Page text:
in which cattle is consumed. In recent years within Canada, an average of 440 cases of
E. coli infections have been reported annually (E. coli Surveillance, 2017). However,
this number does not include many community or provincial outbreaks that unfortunately
have not been reported at the national level (E. coli Surveillance, 2017).

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Although this graph depicts a decline in E. coli O157: H7 incidences, they have
increased after the years following 2010 (E. coli Surveillance, 2017). Also, in recent
years, non-O157: H7 incidences have also gone up. We are no longer only concerned
about E. coli O157: H7, but are also concerned about other pathogenic E. coli strains as
well. Antibiotic resistance and genetic mutations are causing an increasing difficulty in
eradicating E. coli infection incidences (Koebler, 2013). Therefore, increases in the
number of E. coli infection rates are going to be common in upcoming years. Thus, any
kind of methods or procedures to assist in the process of reducing the harmful impacts
of E. coli are going to be a predominant need in the near future.

How soon do symptoms appear after exposure?

Symptoms typically do not appear until 3 to 4 days after exposure to pathogenic E. coli
(General Information: E. coli, 2015). This period of growth within the human body is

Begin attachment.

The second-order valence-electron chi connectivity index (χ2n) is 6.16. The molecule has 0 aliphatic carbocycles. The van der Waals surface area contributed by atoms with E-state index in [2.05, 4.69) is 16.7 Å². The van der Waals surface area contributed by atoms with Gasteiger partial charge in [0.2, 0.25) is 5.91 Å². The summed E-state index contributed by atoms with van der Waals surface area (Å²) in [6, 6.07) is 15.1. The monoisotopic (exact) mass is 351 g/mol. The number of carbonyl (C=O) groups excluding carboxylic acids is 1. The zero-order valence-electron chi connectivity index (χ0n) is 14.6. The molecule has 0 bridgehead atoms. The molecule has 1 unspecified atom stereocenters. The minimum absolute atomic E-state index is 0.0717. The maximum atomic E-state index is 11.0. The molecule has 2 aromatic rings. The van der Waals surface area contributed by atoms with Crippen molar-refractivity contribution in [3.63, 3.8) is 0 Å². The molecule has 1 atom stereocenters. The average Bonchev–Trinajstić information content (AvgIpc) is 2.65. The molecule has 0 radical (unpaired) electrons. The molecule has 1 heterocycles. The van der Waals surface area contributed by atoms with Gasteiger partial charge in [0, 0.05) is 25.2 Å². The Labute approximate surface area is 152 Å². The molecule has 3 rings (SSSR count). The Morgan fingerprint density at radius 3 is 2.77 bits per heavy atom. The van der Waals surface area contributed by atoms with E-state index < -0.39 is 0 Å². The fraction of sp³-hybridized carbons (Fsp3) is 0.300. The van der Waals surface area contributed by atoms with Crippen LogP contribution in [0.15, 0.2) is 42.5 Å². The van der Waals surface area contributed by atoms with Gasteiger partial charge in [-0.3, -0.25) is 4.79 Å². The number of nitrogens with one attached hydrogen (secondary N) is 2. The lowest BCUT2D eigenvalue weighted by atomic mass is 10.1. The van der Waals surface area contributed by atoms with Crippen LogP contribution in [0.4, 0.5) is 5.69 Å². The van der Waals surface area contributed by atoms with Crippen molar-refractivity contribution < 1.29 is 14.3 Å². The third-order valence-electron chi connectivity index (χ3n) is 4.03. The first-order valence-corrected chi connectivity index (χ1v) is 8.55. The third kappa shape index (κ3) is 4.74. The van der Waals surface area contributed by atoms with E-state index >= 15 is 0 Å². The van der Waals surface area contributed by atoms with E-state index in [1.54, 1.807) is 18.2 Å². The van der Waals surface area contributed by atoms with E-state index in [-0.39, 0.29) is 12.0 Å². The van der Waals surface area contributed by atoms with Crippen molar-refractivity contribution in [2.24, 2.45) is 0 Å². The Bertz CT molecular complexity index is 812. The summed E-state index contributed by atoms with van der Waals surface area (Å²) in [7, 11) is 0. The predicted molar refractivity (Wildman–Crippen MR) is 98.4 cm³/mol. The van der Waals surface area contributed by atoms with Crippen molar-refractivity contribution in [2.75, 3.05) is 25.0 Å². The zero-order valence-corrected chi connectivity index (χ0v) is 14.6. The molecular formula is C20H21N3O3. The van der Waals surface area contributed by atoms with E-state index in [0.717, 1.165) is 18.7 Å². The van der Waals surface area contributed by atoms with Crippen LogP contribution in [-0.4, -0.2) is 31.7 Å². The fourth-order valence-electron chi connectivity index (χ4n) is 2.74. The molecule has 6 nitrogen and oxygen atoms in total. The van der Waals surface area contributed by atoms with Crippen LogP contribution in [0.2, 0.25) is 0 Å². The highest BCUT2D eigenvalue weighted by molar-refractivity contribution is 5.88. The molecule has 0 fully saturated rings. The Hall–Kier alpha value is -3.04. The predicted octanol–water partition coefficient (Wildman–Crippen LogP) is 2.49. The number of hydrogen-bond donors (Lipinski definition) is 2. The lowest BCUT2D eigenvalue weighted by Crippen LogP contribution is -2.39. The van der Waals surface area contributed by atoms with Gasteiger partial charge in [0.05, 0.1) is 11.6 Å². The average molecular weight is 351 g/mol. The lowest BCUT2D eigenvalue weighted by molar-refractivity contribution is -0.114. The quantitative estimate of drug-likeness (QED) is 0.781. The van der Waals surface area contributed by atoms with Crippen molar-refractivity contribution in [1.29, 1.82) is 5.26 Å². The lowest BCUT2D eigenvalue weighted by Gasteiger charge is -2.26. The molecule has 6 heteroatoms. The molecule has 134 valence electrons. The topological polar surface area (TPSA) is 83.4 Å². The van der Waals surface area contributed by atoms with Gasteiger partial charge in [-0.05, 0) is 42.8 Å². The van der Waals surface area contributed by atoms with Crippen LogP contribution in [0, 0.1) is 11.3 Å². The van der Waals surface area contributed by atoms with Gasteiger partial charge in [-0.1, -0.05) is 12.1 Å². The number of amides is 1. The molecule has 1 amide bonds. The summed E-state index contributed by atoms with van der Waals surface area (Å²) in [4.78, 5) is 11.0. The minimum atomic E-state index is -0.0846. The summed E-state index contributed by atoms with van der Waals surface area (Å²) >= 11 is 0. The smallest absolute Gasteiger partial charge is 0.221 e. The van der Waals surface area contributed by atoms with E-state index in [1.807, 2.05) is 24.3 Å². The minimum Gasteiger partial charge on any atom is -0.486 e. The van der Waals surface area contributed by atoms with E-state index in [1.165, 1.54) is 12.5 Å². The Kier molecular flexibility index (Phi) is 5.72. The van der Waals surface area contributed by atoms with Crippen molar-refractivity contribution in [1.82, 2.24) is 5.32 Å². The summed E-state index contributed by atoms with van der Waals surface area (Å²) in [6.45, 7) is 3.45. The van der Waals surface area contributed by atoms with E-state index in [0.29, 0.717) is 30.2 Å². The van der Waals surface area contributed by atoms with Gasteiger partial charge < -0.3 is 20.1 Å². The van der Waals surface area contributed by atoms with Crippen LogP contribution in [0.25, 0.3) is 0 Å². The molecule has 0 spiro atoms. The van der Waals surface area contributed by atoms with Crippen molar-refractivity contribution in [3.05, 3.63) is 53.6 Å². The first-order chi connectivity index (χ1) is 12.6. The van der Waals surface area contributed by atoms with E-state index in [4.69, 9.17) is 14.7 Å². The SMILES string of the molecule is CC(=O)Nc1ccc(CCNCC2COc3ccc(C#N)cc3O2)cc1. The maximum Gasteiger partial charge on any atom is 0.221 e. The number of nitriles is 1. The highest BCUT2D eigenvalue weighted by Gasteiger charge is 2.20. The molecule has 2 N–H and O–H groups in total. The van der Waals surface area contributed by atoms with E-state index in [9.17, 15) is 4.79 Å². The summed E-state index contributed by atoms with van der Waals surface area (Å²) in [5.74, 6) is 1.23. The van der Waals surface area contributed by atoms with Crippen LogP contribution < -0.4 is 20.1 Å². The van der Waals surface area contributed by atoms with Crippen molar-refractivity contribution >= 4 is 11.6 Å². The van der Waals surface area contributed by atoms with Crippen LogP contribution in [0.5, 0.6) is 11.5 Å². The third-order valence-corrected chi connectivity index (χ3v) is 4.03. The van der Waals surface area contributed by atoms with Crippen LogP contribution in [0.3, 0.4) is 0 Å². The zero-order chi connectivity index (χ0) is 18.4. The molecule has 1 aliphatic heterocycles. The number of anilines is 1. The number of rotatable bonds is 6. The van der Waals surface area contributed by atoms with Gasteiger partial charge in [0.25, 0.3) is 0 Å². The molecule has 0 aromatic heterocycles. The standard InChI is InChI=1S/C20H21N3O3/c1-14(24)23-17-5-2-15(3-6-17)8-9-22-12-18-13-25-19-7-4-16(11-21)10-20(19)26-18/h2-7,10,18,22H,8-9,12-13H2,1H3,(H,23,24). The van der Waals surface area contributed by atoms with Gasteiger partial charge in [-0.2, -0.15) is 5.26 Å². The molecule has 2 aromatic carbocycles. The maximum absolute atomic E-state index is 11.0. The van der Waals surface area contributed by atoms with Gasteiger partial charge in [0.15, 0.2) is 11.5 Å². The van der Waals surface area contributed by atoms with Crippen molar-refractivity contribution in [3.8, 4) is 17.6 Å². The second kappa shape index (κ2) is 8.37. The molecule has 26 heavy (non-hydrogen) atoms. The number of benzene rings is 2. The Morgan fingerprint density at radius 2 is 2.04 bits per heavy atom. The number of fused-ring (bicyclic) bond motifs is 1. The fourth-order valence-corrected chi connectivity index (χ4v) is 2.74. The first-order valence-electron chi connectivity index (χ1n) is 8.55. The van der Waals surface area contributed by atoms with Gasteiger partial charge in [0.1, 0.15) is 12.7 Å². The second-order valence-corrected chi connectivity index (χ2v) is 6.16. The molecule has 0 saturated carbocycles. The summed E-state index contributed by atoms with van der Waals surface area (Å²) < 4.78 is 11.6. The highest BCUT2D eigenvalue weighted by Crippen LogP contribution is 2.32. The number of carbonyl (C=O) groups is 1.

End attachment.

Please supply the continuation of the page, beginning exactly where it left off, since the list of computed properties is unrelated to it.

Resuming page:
referred to as the E. coli incubation period. During this time, symptoms begin with mild
belly pain and nonbloody diarrhea and as the days progress the symptoms become
worse (General Information: E. coli, 2015). Thus, treatment of E. coli is essential as it
may threaten a persons immune system.

Bacterial Growth? Time?

According to LifeLabs, the incubation growth period for either non-pathogenic or
pathogenic E. coli is 48-72 hours. At LifeLabs, E. coli is grown in the medium, tryptic-soy
agar. (LifeLabs Ontario, Personal Communication, 2017)

Most Common Pathogenic Type of E. coli:

Escherichia coli (E. coli) normally live within the intestines of people and different kinds
of animals. Majority of E. coli tend to be non-pathogenic, however some E. coli are
pathogenic and can cause illnesses such as diarrhea or other complications outside of
the intestinal tract (General Information: E. coli, 2015). E. coli that causes human
illness are categorized into various pathotypes, and six are associated with diarrhea
(General Information: E. coli, 2015).

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These six pathotypes also contain the most common type of pathogenic E. coli, which is
the shiga-toxin producing E. coli. The most common strain in North America is E. coli
O157: H7(General Information: E. coli, 2015).

Experiment-Related Research
E. coli Strain
The E. coli strain that we have chosen to experiment with is the non-pathogenic E. coli
strain K12 JM101. This K12 strain itself was sequenced in 1922 at Stanford University because